Whooping cough vaccination success – Why did it work?
It’s a triumph, no doubt about it.
There was not a single California death from whooping cough in 2011, one year after a record 10 infants died from the disease. This is truly good news, the first time since 1991 that no one in the Golden State has succumbed to the highly infectious illness.
So how did California go from such an awful record to such a good one? Let’s turn to the experts for an explanation.
In a press release last month, state health officials said three things led to the striking decline. There was greater general awareness of the disease this past year because of its deadly toll the year before. That, in turn, led to greater physician awareness, hence more rapid diagnosis and treatment. Finally, there were increased vaccination rates, due partly to the new state law that required all 7-12th graders to get a Tdap booster shot.
But a closer look tells a slightly different tale. When asked why the state was so successful, CDPH epidemiologist Kathleen Harriman agreed that 2010 apparently had a huge impact on awareness this past year.
“We put so many materials out there in 2010. We really put a lot of effort out there in 2010, from April on,” she said.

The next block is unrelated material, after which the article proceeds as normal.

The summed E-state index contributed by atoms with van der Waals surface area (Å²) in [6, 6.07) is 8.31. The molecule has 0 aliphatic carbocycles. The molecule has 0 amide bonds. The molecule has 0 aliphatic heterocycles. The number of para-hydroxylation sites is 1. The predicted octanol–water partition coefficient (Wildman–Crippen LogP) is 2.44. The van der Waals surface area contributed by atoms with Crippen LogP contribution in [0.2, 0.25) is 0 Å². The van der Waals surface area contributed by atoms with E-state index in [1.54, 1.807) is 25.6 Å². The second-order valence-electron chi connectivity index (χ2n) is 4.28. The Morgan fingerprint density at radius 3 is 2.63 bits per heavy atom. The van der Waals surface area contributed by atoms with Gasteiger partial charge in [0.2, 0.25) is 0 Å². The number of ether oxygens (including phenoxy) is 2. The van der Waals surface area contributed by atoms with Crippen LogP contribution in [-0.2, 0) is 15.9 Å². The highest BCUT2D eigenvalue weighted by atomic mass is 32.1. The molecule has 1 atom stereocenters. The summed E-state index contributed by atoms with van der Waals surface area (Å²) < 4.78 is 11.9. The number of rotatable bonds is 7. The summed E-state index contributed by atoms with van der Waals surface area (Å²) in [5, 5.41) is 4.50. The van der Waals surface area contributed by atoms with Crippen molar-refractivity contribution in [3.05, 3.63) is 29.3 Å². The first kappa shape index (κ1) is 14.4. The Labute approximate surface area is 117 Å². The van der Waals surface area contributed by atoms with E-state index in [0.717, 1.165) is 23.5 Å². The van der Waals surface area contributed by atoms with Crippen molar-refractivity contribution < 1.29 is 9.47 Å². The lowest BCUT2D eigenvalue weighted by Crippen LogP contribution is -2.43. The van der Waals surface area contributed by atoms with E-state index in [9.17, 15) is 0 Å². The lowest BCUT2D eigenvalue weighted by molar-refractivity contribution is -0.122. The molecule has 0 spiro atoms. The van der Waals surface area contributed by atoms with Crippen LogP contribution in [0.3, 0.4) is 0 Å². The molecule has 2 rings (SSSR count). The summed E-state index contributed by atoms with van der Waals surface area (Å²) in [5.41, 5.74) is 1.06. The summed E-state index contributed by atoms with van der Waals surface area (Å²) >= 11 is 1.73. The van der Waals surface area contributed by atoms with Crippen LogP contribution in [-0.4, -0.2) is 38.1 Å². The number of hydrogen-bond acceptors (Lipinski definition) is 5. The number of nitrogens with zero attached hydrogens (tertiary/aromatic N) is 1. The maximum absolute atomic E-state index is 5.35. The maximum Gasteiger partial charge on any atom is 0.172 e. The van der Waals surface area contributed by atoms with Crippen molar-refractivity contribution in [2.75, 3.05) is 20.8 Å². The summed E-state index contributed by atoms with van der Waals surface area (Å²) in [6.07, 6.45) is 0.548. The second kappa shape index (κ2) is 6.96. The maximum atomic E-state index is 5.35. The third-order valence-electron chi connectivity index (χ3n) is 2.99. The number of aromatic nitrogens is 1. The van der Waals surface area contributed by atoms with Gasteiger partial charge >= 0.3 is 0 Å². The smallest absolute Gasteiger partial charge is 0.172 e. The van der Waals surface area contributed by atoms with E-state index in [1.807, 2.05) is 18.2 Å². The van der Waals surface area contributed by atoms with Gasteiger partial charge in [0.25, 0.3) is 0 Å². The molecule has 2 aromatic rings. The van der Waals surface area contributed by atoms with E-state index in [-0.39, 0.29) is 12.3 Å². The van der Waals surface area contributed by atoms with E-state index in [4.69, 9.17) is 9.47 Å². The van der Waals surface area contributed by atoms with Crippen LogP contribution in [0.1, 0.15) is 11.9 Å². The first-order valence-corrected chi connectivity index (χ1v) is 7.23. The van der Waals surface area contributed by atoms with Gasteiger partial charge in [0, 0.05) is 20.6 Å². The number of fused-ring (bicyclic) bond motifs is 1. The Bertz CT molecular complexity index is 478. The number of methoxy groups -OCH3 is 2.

The biggest effort, though, was the state campaign to encourage hospitals to use Tdap, a combo vaccine that protects against diphtheria, tetanus and pertussis, or whooping cough. In fact, it may have been a game-changer.
“In the last big outbreak, that tool was not available,” Harriman said. “It was only licensed in 2005. There had been no pertussis vaccine for anyone over 6 – ever -- so it was never available before.”
The state urged post-partum women to get the vaccine. “We did a survey of hospitals to see how many were offering it, and only 25 percent were,” she said. “We decided to offer free Tdap to any hospitals that would participate. It was a big initiative.”
Still, they faced resistance. There were standing recommendations of who should take Tdap and when. Should people over 64 take it? What about people who recently had been given other vaccinations?
“There were barriers, like hospitals being afraid to give it,” Harriman said. “We made our own recommendations – ‘you can get it no matter when you received your last dose of tetanus or diphtheria vaccine.’”
So general awareness led to better and earlier diagnosis. And state public health officials worked hard to see that susceptible Californians – recent mothers in particular – got inoculated.
But one thing that likely had little effect on last year’s astounding low numbers was the much-ballyhooed new state law requiring 7-12th grade vaccinations. Most of those vaccinations didn’t occur until the last third of 2011, when the height of the pertussis season was over.
“It couldn’t have played a big role last year in terms of increasing population immunity,” said Harriman. But, she said, “Going forward we hope that it could do that.”